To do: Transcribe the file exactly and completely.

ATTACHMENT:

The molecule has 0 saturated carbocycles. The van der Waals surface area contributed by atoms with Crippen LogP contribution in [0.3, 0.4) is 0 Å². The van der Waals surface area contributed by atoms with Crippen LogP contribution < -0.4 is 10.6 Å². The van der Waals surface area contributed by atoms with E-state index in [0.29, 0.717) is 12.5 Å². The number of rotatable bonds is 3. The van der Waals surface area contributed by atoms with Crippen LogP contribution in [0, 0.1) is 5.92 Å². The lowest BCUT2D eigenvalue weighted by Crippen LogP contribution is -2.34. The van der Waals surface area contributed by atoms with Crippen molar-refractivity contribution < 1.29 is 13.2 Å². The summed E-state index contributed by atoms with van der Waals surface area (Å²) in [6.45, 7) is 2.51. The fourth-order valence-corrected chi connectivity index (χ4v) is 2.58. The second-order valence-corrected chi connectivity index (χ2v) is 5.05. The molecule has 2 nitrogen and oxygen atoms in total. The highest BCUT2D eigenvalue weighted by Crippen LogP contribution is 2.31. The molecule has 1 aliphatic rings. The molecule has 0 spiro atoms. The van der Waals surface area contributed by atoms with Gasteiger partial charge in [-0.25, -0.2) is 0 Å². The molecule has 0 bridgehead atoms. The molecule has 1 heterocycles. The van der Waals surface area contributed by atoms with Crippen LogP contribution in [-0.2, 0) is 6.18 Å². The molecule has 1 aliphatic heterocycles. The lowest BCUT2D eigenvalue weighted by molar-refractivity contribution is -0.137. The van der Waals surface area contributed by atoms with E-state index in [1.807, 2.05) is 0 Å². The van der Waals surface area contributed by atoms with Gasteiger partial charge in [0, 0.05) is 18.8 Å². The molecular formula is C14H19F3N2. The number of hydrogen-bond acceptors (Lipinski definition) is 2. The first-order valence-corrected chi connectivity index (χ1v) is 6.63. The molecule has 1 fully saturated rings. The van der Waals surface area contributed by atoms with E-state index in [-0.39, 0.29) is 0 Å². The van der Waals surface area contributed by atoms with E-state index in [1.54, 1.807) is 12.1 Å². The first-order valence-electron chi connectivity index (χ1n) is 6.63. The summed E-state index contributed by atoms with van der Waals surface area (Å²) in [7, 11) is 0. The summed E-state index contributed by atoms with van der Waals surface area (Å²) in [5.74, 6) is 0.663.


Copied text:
The molecule has 0 saturated carbocycles. The van der Waals surface area contributed by atoms with Crippen LogP contribution in [0.3, 0.4) is 0 Å². The van der Waals surface area contributed by atoms with Crippen LogP contribution < -0.4 is 10.6 Å². The van der Waals surface area contributed by atoms with E-state index in [0.29, 0.717) is 12.5 Å². The number of rotatable bonds is 3. The van der Waals surface area contributed by atoms with Crippen LogP contribution in [0, 0.1) is 5.92 Å². The lowest BCUT2D eigenvalue weighted by Crippen LogP contribution is -2.34. The van der Waals surface area contributed by atoms with Crippen molar-refractivity contribution < 1.29 is 13.2 Å². The summed E-state index contributed by atoms with van der Waals surface area (Å²) in [6.45, 7) is 2.51. The fourth-order valence-corrected chi connectivity index (χ4v) is 2.58. The second-order valence-corrected chi connectivity index (χ2v) is 5.05. The molecule has 2 nitrogen and oxygen atoms in total. The highest BCUT2D eigenvalue weighted by Crippen LogP contribution is 2.31. The molecule has 1 aliphatic rings. The molecule has 0 spiro atoms. The van der Waals surface area contributed by atoms with Gasteiger partial charge in [-0.25, -0.2) is 0 Å². The molecule has 0 bridgehead atoms. The molecule has 1 heterocycles. The van der Waals surface area contributed by atoms with Crippen LogP contribution in [-0.2, 0) is 6.18 Å². The molecule has 1 aliphatic heterocycles. The lowest BCUT2D eigenvalue weighted by molar-refractivity contribution is -0.137. The van der Waals surface area contributed by atoms with E-state index in [1.807, 2.05) is 0 Å². The van der Waals surface area contributed by atoms with Gasteiger partial charge in [0, 0.05) is 18.8 Å². The molecular formula is C14H19F3N2. The number of hydrogen-bond acceptors (Lipinski definition) is 2. The first-order valence-corrected chi connectivity index (χ1v) is 6.63. The molecule has 1 fully saturated rings. The van der Waals surface area contributed by atoms with E-state index in [-0.39, 0.29) is 0 Å². The van der Waals surface area contributed by atoms with E-state index in [1.54, 1.807) is 12.1 Å². The first-order valence-electron chi connectivity index (χ1n) is 6.63. The summed E-state index contributed by atoms with van der Waals surface area (Å²) in [7, 11) is 0. The summed E-state index contributed by atoms with van der Waals surface area (Å²) in [5.74, 6) is 0.663.